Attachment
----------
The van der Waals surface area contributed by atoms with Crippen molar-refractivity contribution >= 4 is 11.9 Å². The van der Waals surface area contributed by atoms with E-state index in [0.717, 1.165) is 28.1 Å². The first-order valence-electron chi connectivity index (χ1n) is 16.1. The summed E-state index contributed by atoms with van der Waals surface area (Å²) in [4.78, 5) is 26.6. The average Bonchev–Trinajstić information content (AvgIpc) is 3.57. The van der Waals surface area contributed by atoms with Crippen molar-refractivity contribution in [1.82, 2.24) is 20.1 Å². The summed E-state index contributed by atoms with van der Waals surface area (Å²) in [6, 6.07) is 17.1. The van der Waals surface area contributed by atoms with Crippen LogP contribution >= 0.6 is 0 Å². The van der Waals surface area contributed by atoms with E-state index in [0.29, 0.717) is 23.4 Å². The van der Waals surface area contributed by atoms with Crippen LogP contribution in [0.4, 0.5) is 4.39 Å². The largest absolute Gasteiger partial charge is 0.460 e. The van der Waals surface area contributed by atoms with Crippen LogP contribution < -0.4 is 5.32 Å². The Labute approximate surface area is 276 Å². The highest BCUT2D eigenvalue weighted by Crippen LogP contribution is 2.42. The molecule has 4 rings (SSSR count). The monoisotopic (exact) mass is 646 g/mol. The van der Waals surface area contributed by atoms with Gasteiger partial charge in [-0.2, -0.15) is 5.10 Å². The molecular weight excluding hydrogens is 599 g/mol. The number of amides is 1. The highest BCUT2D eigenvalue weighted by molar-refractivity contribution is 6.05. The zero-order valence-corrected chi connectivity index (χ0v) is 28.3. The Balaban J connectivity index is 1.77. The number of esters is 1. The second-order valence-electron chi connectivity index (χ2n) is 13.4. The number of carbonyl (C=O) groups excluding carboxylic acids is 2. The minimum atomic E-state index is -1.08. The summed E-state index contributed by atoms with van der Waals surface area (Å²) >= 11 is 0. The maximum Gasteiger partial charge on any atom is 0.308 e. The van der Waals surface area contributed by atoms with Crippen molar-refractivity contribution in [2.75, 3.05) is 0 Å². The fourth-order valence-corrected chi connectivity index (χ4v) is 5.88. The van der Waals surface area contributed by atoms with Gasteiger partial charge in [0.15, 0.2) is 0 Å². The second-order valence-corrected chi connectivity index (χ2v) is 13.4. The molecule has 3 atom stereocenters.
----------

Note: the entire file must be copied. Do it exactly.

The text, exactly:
The van der Waals surface area contributed by atoms with Crippen molar-refractivity contribution >= 4 is 11.9 Å². The van der Waals surface area contributed by atoms with E-state index in [0.717, 1.165) is 28.1 Å². The first-order valence-electron chi connectivity index (χ1n) is 16.1. The summed E-state index contributed by atoms with van der Waals surface area (Å²) in [4.78, 5) is 26.6. The average Bonchev–Trinajstić information content (AvgIpc) is 3.57. The van der Waals surface area contributed by atoms with Crippen molar-refractivity contribution in [1.82, 2.24) is 20.1 Å². The summed E-state index contributed by atoms with van der Waals surface area (Å²) in [6, 6.07) is 17.1. The van der Waals surface area contributed by atoms with Crippen LogP contribution >= 0.6 is 0 Å². The van der Waals surface area contributed by atoms with E-state index in [0.29, 0.717) is 23.4 Å². The van der Waals surface area contributed by atoms with Crippen LogP contribution in [0.4, 0.5) is 4.39 Å². The largest absolute Gasteiger partial charge is 0.460 e. The van der Waals surface area contributed by atoms with Crippen LogP contribution < -0.4 is 5.32 Å². The Labute approximate surface area is 276 Å². The highest BCUT2D eigenvalue weighted by Crippen LogP contribution is 2.42. The molecule has 4 rings (SSSR count). The monoisotopic (exact) mass is 646 g/mol. The van der Waals surface area contributed by atoms with Gasteiger partial charge in [-0.2, -0.15) is 5.10 Å². The molecular weight excluding hydrogens is 599 g/mol. The number of amides is 1. The highest BCUT2D eigenvalue weighted by molar-refractivity contribution is 6.05. The zero-order valence-corrected chi connectivity index (χ0v) is 28.3. The Balaban J connectivity index is 1.77. The number of esters is 1. The second-order valence-electron chi connectivity index (χ2n) is 13.4. The number of carbonyl (C=O) groups excluding carboxylic acids is 2. The minimum atomic E-state index is -1.08. The summed E-state index contributed by atoms with van der Waals surface area (Å²) >= 11 is 0. The maximum Gasteiger partial charge on any atom is 0.308 e. The van der Waals surface area contributed by atoms with Crippen molar-refractivity contribution in [2.75, 3.05) is 0 Å². The fourth-order valence-corrected chi connectivity index (χ4v) is 5.88. The van der Waals surface area contributed by atoms with Gasteiger partial charge in [0.15, 0.2) is 0 Å². The second-order valence-corrected chi connectivity index (χ2v) is 13.4. The molecule has 3 atom stereocenters.